A 100-year-old decommissioned bronze foundry in North Philadelphia will be a new home to Philadelphia Salvage, a Mt. Airy company that retrieves lumber, tile, glass and other materials to sell or repurpose. The salvage company plans to use the former Bureau Brothers space to expand their wood workshop, including refashioning materials from the foundry to enhance the work space.

After a month of getting settled in the new building, carpenter Brian Forest is working on a sign for a new project but says the presence of over 200 "orphan pianos" left by the previous leaser, Robert Haaz, have become an obstacle to the crew.

"They are vestiges of our history, physical remnants of a bygone era," said Haaz, who was unable to remove the pianos before Philadelphia Salvage moved in and is still hoping to retrieve them.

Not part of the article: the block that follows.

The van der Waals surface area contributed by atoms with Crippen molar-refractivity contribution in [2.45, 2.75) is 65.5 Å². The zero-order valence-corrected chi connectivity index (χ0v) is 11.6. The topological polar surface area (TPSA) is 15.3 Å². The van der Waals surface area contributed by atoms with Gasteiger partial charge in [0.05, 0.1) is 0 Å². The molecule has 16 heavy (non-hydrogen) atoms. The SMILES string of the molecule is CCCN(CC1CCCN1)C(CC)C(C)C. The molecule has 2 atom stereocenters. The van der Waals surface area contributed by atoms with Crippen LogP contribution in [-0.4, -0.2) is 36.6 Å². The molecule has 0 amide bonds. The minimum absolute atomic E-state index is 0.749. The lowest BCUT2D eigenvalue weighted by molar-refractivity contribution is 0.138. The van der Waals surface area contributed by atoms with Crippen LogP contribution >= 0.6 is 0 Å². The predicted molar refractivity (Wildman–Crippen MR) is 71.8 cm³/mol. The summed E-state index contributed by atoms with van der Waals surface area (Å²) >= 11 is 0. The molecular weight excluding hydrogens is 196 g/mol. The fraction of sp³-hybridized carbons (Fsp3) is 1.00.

Haaz, a piano tuner in the city since 1973, said he is ashamed that it has become beyond his control to take care of the pianos. He accumulated the instruments over more than 20 years—some were trade-ins, others were from schools and piano movers. Haaz had more pianos than he realized when it came time to evacuate the foundry.

Philadelphia Salvage owner Chris Stock described his first tour of the piano-filled foundry as "surreal." He said he plans on hiring someone to evaluate the instruments. Many keyboards are caked with dirt and can no longer produce a note, but Stock hopes to donate working pianos to the community. The crew working at the foundry labeled the pianos with blue masking tape for possible salvageable materials, such as ivory keys and ornamented veneers.

Philadelphia Salvage recently made a deal with STARR Restaurants to furnish an eatery in New York. He said that the company has outgrown their space on Carpenter Lane in Mt. Airy. The new space will allow for the company to take on more orders for custom furniture. Stock credits the boom in production to consumers who appreciate "practical reuse with great design."

Haaz said he has a lot of mixed emotions about leaving the pianos.

"I would like to see those which still have their integrity intact remain musical instruments." He added that dismantling them for their parts would be "like shooting an elephant for the tusks."